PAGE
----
Speak to, or be around, people that love you 

This is so important. It doesn’t matter who these people are, but it can help to be cared for in the smallest of ways.

Get some natural light 

Hear me out. I’ve been in those times where my mind tells me to just lie in the darkness and just sleep, mainly when I was living alone at uni. When you get up, open the curtains or try to go outside for 10-15 minutes. Natural light can really do you good. If not you can get a lamp to replicate light, which also helps with SAD (Seasonal Affectiveness Disorder).

Try and do something you enjoy 

I know it can be really hard when you’re in the darkest parts of depression but even a little something can make you feel a little better. Maybe listen to an album you like, do something creative, cook? Whatever you feel up to doing. I, personally, try to listen to some music or write.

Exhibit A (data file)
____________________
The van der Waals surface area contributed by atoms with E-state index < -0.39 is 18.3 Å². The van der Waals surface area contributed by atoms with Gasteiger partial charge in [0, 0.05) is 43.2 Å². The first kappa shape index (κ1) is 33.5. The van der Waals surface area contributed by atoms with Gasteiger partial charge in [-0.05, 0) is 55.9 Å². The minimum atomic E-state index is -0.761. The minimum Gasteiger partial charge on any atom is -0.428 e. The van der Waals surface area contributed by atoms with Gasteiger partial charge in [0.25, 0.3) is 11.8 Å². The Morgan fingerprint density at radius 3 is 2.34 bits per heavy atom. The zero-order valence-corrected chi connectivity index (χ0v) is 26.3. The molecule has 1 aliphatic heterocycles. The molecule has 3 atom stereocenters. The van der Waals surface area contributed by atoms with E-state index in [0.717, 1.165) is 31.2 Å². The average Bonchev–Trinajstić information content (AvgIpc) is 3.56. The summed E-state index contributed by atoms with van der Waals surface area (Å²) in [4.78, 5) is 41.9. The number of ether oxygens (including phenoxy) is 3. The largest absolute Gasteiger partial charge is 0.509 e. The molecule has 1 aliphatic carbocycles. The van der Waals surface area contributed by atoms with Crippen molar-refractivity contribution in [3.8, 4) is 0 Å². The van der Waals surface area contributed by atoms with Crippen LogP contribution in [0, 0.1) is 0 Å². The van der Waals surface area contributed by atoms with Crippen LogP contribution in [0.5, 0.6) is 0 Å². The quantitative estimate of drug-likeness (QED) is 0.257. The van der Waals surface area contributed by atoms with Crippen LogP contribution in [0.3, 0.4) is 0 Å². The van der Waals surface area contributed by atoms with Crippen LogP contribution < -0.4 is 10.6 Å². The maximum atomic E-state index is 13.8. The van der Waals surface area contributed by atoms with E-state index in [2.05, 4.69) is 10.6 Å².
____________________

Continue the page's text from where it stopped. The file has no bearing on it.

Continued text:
Allow yourself to cry 

My boyfriend is on tour right now, it’s tough. For the past week I’ve been trying to keep myself busy all the time, every evening pushing my mind and my body to distract myself. Yesterday I finally let myself acknowledge that I was missing him and had a good old ‘ugly cry’, didn’t set my alarm and just slept for as long as my body needed.

Know it’s ok not to be ok 

I wrote a whole post on this a while back, it’s ok not to feel ok. It’s part of life and if you have a mental illness it’s a part of life you know all too well. We have down days, sometimes we relapse, it’s all part of recovery.

Know that someone loves you

It can be so hard to remember this. Someone in the world loves you, so much. You’re worth this life. I promise.

If you need any help or are feeling suicidal please, please talk to someone. In the UK you can contact the Samaritans, they can talk things over with you on 116 123. If you feel like you’re in immediate danger of harming yourself please call an ambulance.